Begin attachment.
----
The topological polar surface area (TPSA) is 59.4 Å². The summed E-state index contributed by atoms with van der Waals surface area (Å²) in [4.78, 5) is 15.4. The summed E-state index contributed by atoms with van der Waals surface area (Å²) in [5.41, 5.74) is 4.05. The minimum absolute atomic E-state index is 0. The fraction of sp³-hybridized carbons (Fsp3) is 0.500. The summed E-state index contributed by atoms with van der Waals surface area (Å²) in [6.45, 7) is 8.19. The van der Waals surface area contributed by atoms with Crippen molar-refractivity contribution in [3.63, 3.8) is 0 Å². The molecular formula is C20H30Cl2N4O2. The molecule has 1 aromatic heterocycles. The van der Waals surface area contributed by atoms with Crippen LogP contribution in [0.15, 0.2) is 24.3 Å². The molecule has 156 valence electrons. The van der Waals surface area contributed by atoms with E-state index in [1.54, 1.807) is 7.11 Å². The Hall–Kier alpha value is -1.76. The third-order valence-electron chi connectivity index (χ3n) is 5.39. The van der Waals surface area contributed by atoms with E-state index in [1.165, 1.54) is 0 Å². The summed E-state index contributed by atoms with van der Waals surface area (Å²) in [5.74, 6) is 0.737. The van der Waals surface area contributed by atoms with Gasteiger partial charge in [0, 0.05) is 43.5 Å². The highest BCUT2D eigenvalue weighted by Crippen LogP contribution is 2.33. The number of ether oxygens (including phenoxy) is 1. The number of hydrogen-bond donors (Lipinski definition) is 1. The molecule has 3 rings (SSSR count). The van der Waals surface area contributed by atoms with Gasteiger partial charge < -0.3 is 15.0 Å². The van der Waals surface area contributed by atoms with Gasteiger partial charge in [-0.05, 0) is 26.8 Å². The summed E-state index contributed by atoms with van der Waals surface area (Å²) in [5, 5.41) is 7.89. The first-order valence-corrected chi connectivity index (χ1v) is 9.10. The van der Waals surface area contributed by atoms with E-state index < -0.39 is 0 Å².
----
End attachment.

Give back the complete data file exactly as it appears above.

The topological polar surface area (TPSA) is 59.4 Å². The summed E-state index contributed by atoms with van der Waals surface area (Å²) in [4.78, 5) is 15.4. The summed E-state index contributed by atoms with van der Waals surface area (Å²) in [5.41, 5.74) is 4.05. The minimum absolute atomic E-state index is 0. The fraction of sp³-hybridized carbons (Fsp3) is 0.500. The summed E-state index contributed by atoms with van der Waals surface area (Å²) in [6.45, 7) is 8.19. The van der Waals surface area contributed by atoms with Crippen molar-refractivity contribution in [3.63, 3.8) is 0 Å². The molecular formula is C20H30Cl2N4O2. The molecule has 1 aromatic heterocycles. The van der Waals surface area contributed by atoms with Crippen LogP contribution in [0.15, 0.2) is 24.3 Å². The molecule has 156 valence electrons. The van der Waals surface area contributed by atoms with E-state index in [1.54, 1.807) is 7.11 Å². The Hall–Kier alpha value is -1.76. The third-order valence-electron chi connectivity index (χ3n) is 5.39. The van der Waals surface area contributed by atoms with E-state index in [1.165, 1.54) is 0 Å². The summed E-state index contributed by atoms with van der Waals surface area (Å²) in [5.74, 6) is 0.737. The van der Waals surface area contributed by atoms with Gasteiger partial charge in [0, 0.05) is 43.5 Å². The highest BCUT2D eigenvalue weighted by Crippen LogP contribution is 2.33. The number of ether oxygens (including phenoxy) is 1. The number of hydrogen-bond donors (Lipinski definition) is 1. The molecule has 3 rings (SSSR count). The van der Waals surface area contributed by atoms with Gasteiger partial charge < -0.3 is 15.0 Å². The van der Waals surface area contributed by atoms with Gasteiger partial charge in [-0.05, 0) is 26.8 Å². The summed E-state index contributed by atoms with van der Waals surface area (Å²) in [5, 5.41) is 7.89. The first-order valence-corrected chi connectivity index (χ1v) is 9.10. The van der Waals surface area contributed by atoms with E-state index < -0.39 is 0 Å².